Aug 1, 2018

Meet the 81 candidates Obama is endorsing in 2018

Photo: Yana Paskova/Getty Images

President Obama released a list of 81 candidates he's endorsing ahead of the 2018 midterm election.

Why it matters: Obama is the left's answer to President Trump's continued presence in the primaries. Not only will Obama announce another round of endorsements before Nov. 6, but he also plans to campaign in several of these states throughout the fall.

What they're saying: Obama is promoting "leaders as diverse, patriotic, and big-hearted as the America they’re running to represent," he said in the announcement email.

  • "This fall, President Obama will prioritize supporting redistricting targets recommended by the National Democratic Redistricting Committee (NDRC), taking back control of the U.S. House of Representatives, and growing the U.S. Senate Democratic Caucus."

What to watch: The races in which Obama and the Democratic Congressional Campaign Committee (DCCC) overlap, like OH-01 and IL-14 among others. Also keep an eye on the gubernatorial candidates he's endorsed, particularly in places like Georgia where Trump has gotten involved for the Republican.

  • There are a number of black women running for office this year who are notably missing from this list, but a handful of them are challenging incumbent Democrats or are running in safely blue districts. A quick scan through the endorsements suggests that Obama isn't endorsing any Democratic candidate who is a primary challenger to an incumbent Democrat.


  • Gavin Newsom (Governor)
  • Eleni Kounalakis (Lt. Governor)
  • Josh Harder (U.S. House, CA-10)
  • TJ Cox (U.S. House, CA-21)
  • Katie Hill (U.S. House, CA-25)
  • Katie Porter (U.S. House, CA-45)
  • Harley Rouda (U.S. House, CA-48)
  • Mike Levin (U.S. House, CA-49)
  • Ammar Campa-Najjar (U.S. House, CA-50)
  • Buffy Wicks (State Assembly, District 15)


  • Jared Polis (Governor)
  • Dianne Primavera (Lt. Governor)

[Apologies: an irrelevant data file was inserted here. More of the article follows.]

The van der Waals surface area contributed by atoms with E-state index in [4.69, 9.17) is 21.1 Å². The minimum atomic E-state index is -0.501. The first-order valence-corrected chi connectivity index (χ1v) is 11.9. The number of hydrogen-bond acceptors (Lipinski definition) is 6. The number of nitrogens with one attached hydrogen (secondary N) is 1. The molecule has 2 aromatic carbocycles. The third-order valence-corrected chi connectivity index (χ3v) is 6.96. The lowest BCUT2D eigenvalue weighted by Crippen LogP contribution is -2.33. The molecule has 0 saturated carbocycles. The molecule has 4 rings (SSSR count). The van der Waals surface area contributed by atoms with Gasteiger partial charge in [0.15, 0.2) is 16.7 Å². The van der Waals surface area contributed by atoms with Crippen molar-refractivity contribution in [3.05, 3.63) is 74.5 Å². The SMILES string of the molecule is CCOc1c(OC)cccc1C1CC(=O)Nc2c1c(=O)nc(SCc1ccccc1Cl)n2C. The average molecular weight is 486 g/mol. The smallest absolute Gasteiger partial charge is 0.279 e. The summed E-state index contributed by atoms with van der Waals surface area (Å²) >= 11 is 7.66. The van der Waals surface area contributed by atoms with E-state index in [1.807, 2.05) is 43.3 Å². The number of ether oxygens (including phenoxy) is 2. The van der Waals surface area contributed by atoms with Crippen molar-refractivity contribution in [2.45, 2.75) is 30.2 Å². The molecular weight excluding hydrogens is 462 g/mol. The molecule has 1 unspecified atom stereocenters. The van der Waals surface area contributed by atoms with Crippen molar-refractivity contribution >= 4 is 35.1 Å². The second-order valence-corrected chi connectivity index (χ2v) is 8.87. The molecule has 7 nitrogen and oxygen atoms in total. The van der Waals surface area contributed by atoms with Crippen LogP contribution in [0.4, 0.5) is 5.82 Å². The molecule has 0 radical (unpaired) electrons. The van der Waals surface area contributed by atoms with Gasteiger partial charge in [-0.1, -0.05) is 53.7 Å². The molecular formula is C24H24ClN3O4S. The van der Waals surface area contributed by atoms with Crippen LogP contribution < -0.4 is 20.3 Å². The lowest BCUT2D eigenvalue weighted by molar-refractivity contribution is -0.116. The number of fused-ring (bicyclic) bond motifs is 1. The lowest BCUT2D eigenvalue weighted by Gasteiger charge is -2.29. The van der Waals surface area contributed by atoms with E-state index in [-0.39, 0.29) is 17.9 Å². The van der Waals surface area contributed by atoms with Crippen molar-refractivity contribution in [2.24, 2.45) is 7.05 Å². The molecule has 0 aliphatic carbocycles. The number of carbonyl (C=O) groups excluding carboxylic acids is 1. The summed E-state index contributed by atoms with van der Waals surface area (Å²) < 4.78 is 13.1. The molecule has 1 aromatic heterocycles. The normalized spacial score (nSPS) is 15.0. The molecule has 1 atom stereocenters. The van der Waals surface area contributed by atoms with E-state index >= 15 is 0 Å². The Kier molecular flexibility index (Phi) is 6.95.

• Phil Weiser (Attorney General)
  • Jena Griswold (Secretary of State)
  • Tammy Story (State Senate, District 16)
  • Jessie Danielson (State Senate, District 20)
  • Brittany Pettersen (State Senate, District 22)
  • Faith Winter (State Senate, District 24)
  • Dylan Roberts (State House, District 26)
  • Dafna Michaelson Jenet (State House, District 30)
  • Shannon Bird (State House, District 35)
  • Rochelle Galindo (State House, District 50)
  • Julie McCluskie (State House, District 61)


  • Stacey Abrams (Governor)
  • Sarah Riggs Amico (Lt. Governor)
  • Matthew Wilson (State House, District 80)
  • Shelly Hutchinson (State House, District 107)


  • J.B. Pritzker (Governor)
  • Juliana Stratton (Lt. Governor)
  • Kwame Raoul (Attorney General)
  • Sean Casten (U.S. House, IL-6)
  • Brendan Kelly (U.S. House, IL-12)
  • Lauren Underwood (U.S. House, IL-14)


  • Deidre DeJear (Secretary of State)
  • Tim Gannon (Secretary of Agriculture)
  • Kristin Sunde (State House, District 42)
  • Jennifer Konfrst (State House, District 43)
  • Eric Gjerde (State House, District 67)
  • Laura Liegois (State House, District 91)


  • Louis Luchini (State Senate, District 7)
  • Laura Fortman (State Senate, District 13)
  • Linda Sanborn (State Senate, District 30)


  • Jacky Rosen (U.S. Senate)
  • Susie Lee (U.S. House, NV-3)
  • Steven Horsford (U.S. House, NV-4)

New Jersey:

  • Andy Kim (U.S. House, NJ-3)
  • Tom Malinowski (U.S. House, NJ-7)

New Mexico:

  • Debra Haaland (U.S. House, NM-1)
  • Daymon Ely (State House, District 23)
  • Natalie Figueroa (State House, District 30)

New York:

  • Antonio Delgado (U.S. House, NY-19)
  • Anna Kaplan (State Senate, District 7)

North Carolina: